Ruddlesden-Popper (R-P) phase materials have been investigated widely as cathode candidates for IT-SOFCs. However, widespread application of R-P phase cathodes demands further improvement in electrode activity whose progress is hindered by the limited information in the oxygen reduction reaction (ORR). The ORR mechanism for the R-P phase is therefore investigated in this paper using (LaSr)2NiO(4±δ) as an example. Accurate characterization of the surface oxygen exchange process is realized by developing thin and dense polycrystalline LSNO layers via a versatile spray-modified pressing method we invented before to avoid perceptible bulk diffusion contribution, surface enrichment and geometry complication. The governing factors of the ORR are identified as oxygen adsorption and incorporation based on the findings in reaction orders from electrochemical impedance spectroscopy (EIS), stoichiometry-related chemical capacitance and intrinsic anisotropic properties. The incorporation rate is proven to drastically depend on the amount of interstitial oxygen (O(i)"). Since the unfilled interstitial sites(V(i)(×)) in the R-P phase serve to accommodate the adsorbed oxygen during incorporation, like vacancies in the perovskite structure (V(O)(••)), more O(i)" would seem to suppress the kinetics of this process. In regards to this, for the first time, a physical model is proposed to reconcile the discrepancy between the experimental results and intuitive reasoning. Based on supporting evidence, this model illustrates a possibility of how O(i)" works to regulate the exchange rate, and how the contradiction between V(O)(••) and O(i)" is harmonized so that the latter in the R-P structure also positively promotes the incorporation rate in the ORR.

  16. Bacterial contamination of blood components: Norwegian strategies in identifying donors with higher risk of inducing septic transfusion reactions in recipients.

    PubMed

    Klausen, Sofie Strand; Hervig, Tor; Seghatchian, Jerard; Reikvam, Håkon

    2014-10-01

    Bacterial contamination of blood and its cellular components remains the most common microbiological cause of transfusion associated morbidity and mortality, even in developed countries. This yet unresolved complication is seen more often in platelet transfusions, as platelet concentrates are stored at room temperature, in gas permeable containers with constant agitation, which support bacterial proliferation from relatively low undetectable levels, at the beginning of storage time, to relatively high virulent bacteria titers and endotoxin generation, at the end of shelf life. Accordingly, several combined strategies are introduced and implemented to at least reduce the potential risk of bacterial contaminated products for transfusion. These embody: improved donors arms cleaning; bacterial avoidance by diversion of the first portion of collection; reducing bacterial growth through development of newer storage media for longer platelet shelf life; bacterial load reduction by leucoreduction/viral inactivation, in some countries and eliminating the use potentially contaminated units through screening, through current available testing procedures, though none are not yet fully secure. We have not seen the same reduction in bacterial associated transfusion infections as we have observed for the sharp drop in transfusion associated transmission rates of HIV and hepatitis B and C. This great viral reduction is not only caused by the introduction of newer and more sensitive and specific detection methods for different viruses, but also the identification of donor risk groups through questionnaires and personal interviews. While search for more efficient methods for identifying potential blood donors with asymptomatic bacteremia, as well as a better way for detecting bacteria in stored blood components will be continuing, it is necessary to establish more standardized guidelines for the recognition the adverse reactions in recipients of potentially contaminated units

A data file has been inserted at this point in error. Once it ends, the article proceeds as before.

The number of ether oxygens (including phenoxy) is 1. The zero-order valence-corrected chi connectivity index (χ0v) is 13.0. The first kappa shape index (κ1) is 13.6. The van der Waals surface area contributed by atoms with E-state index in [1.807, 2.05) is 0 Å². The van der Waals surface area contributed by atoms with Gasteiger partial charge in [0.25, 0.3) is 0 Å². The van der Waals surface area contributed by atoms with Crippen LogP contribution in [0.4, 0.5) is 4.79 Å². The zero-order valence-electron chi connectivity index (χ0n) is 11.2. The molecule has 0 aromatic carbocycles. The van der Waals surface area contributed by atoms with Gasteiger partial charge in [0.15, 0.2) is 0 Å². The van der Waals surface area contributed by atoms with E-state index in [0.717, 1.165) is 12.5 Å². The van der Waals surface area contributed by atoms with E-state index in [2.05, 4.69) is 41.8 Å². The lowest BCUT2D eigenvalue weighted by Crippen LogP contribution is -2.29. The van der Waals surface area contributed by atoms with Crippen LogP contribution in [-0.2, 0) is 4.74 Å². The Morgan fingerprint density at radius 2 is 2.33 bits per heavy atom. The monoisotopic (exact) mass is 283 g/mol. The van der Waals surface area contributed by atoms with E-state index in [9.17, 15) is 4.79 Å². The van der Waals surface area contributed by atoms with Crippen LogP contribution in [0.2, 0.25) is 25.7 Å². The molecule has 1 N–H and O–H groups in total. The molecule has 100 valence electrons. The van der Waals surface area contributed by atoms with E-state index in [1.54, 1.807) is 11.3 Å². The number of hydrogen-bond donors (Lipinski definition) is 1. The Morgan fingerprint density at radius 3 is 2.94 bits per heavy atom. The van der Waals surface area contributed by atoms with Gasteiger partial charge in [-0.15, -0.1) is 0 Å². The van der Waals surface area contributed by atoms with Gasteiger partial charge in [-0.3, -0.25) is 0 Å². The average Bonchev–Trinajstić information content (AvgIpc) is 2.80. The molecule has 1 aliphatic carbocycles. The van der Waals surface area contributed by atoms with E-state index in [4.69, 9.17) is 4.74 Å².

17. Measurements of activation reaction rates in transverse shielding concrete exposed to the secondary particle field produced by intermediate energy heavy ions on an iron target

    NASA Astrophysics Data System (ADS)

    Ogawa, T.; Morev, M. N.; Iimoto, T.; Kosako, T.

    2012-01-01

    Reaction rate distributions were measured inside a 60-cm thick concrete pile placed at the lateral position of a thick (stopping length) iron target that was bombarded with heavy ions, 400 MeV/u C and 800 MeV/u Si. Foils of aluminum and gold, as well as gold, tungsten and manganese covered with cadmium were inserted at various locations in the concrete pile to serve as activation detectors. Features of reaction rate distribution, such as the shape of the reaction rate profile, contribution of the neutrons from intra-nuclear cascade and that from evaporation to the activation reactions are determined by the analysis of measured reaction rates. The measured reaction rates were compared with those calculated with radiation transport simulation codes, FLUKA and PHITS, to verify their capability to predict induced activity. The simulated reaction rates agree with the experimental results within a factor of three in general. However, systematic discrepancies between simulated reaction rates and measured reaction rates attributed to the neutron source terms are observed.